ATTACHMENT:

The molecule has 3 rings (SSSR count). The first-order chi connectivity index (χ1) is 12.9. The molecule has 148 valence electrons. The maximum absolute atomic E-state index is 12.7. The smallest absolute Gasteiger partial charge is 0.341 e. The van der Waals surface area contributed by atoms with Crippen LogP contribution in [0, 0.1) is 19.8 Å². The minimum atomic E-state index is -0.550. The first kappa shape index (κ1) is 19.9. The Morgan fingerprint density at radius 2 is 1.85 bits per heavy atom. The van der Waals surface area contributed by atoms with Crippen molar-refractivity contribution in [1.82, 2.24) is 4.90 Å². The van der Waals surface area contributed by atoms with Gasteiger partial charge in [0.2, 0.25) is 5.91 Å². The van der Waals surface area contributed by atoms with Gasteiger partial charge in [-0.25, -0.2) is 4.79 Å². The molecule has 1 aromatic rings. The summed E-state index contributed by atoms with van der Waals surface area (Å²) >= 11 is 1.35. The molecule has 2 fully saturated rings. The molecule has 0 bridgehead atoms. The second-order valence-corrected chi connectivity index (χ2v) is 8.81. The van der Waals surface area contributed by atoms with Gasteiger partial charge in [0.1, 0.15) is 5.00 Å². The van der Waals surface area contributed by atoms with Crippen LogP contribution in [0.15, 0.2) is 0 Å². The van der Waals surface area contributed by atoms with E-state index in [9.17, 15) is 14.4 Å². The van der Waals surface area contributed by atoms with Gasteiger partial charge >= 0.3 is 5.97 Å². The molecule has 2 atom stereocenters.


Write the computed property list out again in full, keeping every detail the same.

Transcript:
The molecule has 3 rings (SSSR count). The first-order chi connectivity index (χ1) is 12.9. The molecule has 148 valence electrons. The maximum absolute atomic E-state index is 12.7. The smallest absolute Gasteiger partial charge is 0.341 e. The van der Waals surface area contributed by atoms with Crippen LogP contribution in [0, 0.1) is 19.8 Å². The minimum atomic E-state index is -0.550. The first kappa shape index (κ1) is 19.9. The Morgan fingerprint density at radius 2 is 1.85 bits per heavy atom. The van der Waals surface area contributed by atoms with Crippen molar-refractivity contribution in [1.82, 2.24) is 4.90 Å². The van der Waals surface area contributed by atoms with Gasteiger partial charge in [0.2, 0.25) is 5.91 Å². The van der Waals surface area contributed by atoms with Gasteiger partial charge in [-0.25, -0.2) is 4.79 Å². The molecule has 1 aromatic rings. The summed E-state index contributed by atoms with van der Waals surface area (Å²) >= 11 is 1.35. The molecule has 2 fully saturated rings. The molecule has 0 bridgehead atoms. The second-order valence-corrected chi connectivity index (χ2v) is 8.81. The van der Waals surface area contributed by atoms with Gasteiger partial charge in [0.1, 0.15) is 5.00 Å². The van der Waals surface area contributed by atoms with Crippen LogP contribution in [0.15, 0.2) is 0 Å². The van der Waals surface area contributed by atoms with E-state index in [9.17, 15) is 14.4 Å². The van der Waals surface area contributed by atoms with Gasteiger partial charge >= 0.3 is 5.97 Å². The molecule has 2 atom stereocenters.